PID Controlled Charcoal BBQ – Put An Arduino On It!

At Maker Faire Milwaukee this past weekend, [basement tech]  was showing off his latest build, a PID controlled charcoal grill. While it hasn’t QUITE been tested yet with real food, it does work in theory.

PID (a feedback loop with some fancy math used to adjust the input to get a consistent output) controlled cooking is commonly used for sous vide, where one heats up a water bath to a controlled temperature to cook food in plastic bags. Maintaining water temperature is fairly easy. Controlling a charcoal barbecue is much more difficult. [basement tech] accomplishes this with controlled venting and fans. With the charcoal hot and the lid on, there are two ways to control temperature; venting to let hot air out, and blowing air on the coals to make them hotter. A thermocouple sensor stuck through the grill gives the reading of the air inside, and an Arduino nearby reads that and adjusts the vents and fans accordingly.

The video goes into extensive detail on the project, and describes some of the challenges he had along the way, such as preventing the electronics and servos from melting.

There’s not a lot of time left in the grilling season, so we hope [basement tech] gets an opportunity to enjoy the meats of his labor. Maybe he can trade food with [Jason] and his PID controlled meat smoker.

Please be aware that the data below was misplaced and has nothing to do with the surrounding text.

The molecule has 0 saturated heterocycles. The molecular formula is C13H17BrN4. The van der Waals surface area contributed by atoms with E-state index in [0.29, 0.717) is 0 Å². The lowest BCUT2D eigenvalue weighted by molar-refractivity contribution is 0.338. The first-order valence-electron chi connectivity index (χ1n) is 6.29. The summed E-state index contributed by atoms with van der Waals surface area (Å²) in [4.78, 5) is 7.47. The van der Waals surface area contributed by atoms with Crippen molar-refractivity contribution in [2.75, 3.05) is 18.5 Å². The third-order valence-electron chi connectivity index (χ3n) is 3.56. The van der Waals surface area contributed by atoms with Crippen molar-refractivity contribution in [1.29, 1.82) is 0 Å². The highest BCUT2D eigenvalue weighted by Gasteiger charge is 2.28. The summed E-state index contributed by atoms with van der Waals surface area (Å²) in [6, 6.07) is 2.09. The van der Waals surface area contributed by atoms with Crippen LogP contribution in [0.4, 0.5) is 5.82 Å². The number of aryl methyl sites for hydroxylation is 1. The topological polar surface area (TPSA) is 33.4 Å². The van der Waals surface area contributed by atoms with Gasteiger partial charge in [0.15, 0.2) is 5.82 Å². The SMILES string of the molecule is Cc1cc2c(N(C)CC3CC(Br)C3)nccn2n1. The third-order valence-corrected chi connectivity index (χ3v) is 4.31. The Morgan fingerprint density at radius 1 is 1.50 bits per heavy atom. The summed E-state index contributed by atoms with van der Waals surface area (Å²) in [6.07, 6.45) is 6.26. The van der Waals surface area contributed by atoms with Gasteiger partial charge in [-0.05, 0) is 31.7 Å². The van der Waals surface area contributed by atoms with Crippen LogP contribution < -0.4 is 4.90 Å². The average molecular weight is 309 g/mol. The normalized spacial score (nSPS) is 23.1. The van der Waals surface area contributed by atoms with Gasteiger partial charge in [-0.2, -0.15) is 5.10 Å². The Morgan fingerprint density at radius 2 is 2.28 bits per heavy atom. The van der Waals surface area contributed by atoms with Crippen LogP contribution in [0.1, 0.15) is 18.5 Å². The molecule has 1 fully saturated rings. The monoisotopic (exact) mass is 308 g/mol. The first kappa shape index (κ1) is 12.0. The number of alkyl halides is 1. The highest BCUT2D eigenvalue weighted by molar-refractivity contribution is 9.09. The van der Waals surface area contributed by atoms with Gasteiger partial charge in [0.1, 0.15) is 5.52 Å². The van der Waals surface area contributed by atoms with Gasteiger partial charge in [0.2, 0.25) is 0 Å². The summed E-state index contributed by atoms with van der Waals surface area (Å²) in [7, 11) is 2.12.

18 thoughts on “PID Controlled Charcoal BBQ – Put An Arduino On It!

    1. Nope, as long as available power is more than required and can be throttled down, pid will work. Here it will stop working only when coal is almost missing, because blowing air on coal will give plenty of temperature.

    2. Will work fine if you have the right hysteresis.
      Also you usually use these controllers to monitor/control long-jobs.
      That means you fill an “almost” airtight BBQ with a good amount of coal, light the coal and then close the whole thing.
      The meat and inner BBQ get a K-type sensor each and thats what the PID then works with to calculate air-inlet.
      We use this all the time – super simple to keep your BBQ at 100°C or at 300°C – or ramp it according to your specs.

        1. Well in North Dakota it is hard to keep the grill at temp when it is -40 with a 15 m/h wind… So January/February isn’t really an option… So yeah only a few more months of grilling season…

  1. Of cause there is readymade units – they are called “pit masters”
    But rolling your own is a good practice and surely not the most useless thing to build.
    These little gadgets make a 18hr slow-low-BBQ real easy if you have a decent firepit to control.

  2. Hi all … Daniel at basement tech here :-)

    Thanks for all of your thoughts and comments.

    Definitely the case here that “it’s all about the journey”.

    Watch for progress and implementation of new ideas
    from the Faire at the basement tech YouTube channel.

    … sometimes also on the basement_tech twitch channel too.

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